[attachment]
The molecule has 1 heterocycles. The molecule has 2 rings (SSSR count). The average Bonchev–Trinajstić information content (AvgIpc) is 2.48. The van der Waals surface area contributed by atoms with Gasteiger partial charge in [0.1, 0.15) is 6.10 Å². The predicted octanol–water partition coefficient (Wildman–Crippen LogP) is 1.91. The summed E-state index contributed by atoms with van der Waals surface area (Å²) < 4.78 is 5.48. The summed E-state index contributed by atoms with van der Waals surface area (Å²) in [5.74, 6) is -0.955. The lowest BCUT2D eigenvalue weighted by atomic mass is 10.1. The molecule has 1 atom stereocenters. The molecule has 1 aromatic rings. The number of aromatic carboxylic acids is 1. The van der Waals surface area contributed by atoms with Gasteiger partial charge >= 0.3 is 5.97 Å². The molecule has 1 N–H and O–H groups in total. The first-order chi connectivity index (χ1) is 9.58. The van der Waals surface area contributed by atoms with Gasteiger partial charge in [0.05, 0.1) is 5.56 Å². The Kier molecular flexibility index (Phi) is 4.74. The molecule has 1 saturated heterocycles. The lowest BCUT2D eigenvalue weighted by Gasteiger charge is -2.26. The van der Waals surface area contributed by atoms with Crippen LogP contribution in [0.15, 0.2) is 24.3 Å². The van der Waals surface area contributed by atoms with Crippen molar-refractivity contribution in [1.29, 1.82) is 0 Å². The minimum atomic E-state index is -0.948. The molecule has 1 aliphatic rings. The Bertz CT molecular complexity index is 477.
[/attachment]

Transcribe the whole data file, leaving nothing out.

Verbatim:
The molecule has 1 heterocycles. The molecule has 2 rings (SSSR count). The average Bonchev–Trinajstić information content (AvgIpc) is 2.48. The van der Waals surface area contributed by atoms with Gasteiger partial charge in [0.1, 0.15) is 6.10 Å². The predicted octanol–water partition coefficient (Wildman–Crippen LogP) is 1.91. The summed E-state index contributed by atoms with van der Waals surface area (Å²) < 4.78 is 5.48. The summed E-state index contributed by atoms with van der Waals surface area (Å²) in [5.74, 6) is -0.955. The lowest BCUT2D eigenvalue weighted by atomic mass is 10.1. The molecule has 1 atom stereocenters. The molecule has 1 aromatic rings. The number of aromatic carboxylic acids is 1. The van der Waals surface area contributed by atoms with Gasteiger partial charge >= 0.3 is 5.97 Å². The molecule has 1 N–H and O–H groups in total. The first-order chi connectivity index (χ1) is 9.58. The van der Waals surface area contributed by atoms with Gasteiger partial charge in [0.05, 0.1) is 5.56 Å². The Kier molecular flexibility index (Phi) is 4.74. The molecule has 1 saturated heterocycles. The lowest BCUT2D eigenvalue weighted by Gasteiger charge is -2.26. The van der Waals surface area contributed by atoms with Crippen LogP contribution in [0.15, 0.2) is 24.3 Å². The van der Waals surface area contributed by atoms with Crippen molar-refractivity contribution in [1.29, 1.82) is 0 Å². The minimum atomic E-state index is -0.948. The molecule has 1 aliphatic rings. The Bertz CT molecular complexity index is 477.